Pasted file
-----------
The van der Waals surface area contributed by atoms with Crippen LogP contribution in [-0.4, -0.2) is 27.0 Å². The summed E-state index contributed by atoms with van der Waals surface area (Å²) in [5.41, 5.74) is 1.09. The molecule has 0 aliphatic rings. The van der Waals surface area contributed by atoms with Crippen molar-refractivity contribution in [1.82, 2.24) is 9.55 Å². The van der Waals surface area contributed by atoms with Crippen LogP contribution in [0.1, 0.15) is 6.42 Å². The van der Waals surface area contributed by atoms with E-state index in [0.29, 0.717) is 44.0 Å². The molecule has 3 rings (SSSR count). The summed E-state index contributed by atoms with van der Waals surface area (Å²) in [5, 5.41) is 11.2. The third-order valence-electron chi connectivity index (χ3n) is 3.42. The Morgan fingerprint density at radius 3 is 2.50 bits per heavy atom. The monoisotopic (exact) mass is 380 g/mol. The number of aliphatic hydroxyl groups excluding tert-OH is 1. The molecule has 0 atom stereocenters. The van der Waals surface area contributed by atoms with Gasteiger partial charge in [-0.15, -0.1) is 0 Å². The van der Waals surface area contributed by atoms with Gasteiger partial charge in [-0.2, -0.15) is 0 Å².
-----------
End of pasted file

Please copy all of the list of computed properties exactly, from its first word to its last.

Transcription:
The van der Waals surface area contributed by atoms with Crippen LogP contribution in [-0.4, -0.2) is 27.0 Å². The summed E-state index contributed by atoms with van der Waals surface area (Å²) in [5.41, 5.74) is 1.09. The molecule has 0 aliphatic rings. The van der Waals surface area contributed by atoms with Crippen molar-refractivity contribution in [1.82, 2.24) is 9.55 Å². The van der Waals surface area contributed by atoms with Crippen LogP contribution in [0.1, 0.15) is 6.42 Å². The van der Waals surface area contributed by atoms with E-state index in [0.29, 0.717) is 44.0 Å². The molecule has 3 rings (SSSR count). The summed E-state index contributed by atoms with van der Waals surface area (Å²) in [5, 5.41) is 11.2. The third-order valence-electron chi connectivity index (χ3n) is 3.42. The Morgan fingerprint density at radius 3 is 2.50 bits per heavy atom. The monoisotopic (exact) mass is 380 g/mol. The number of aliphatic hydroxyl groups excluding tert-OH is 1. The molecule has 0 atom stereocenters. The van der Waals surface area contributed by atoms with Gasteiger partial charge in [-0.15, -0.1) is 0 Å². The van der Waals surface area contributed by atoms with Gasteiger partial charge in [-0.2, -0.15) is 0 Å².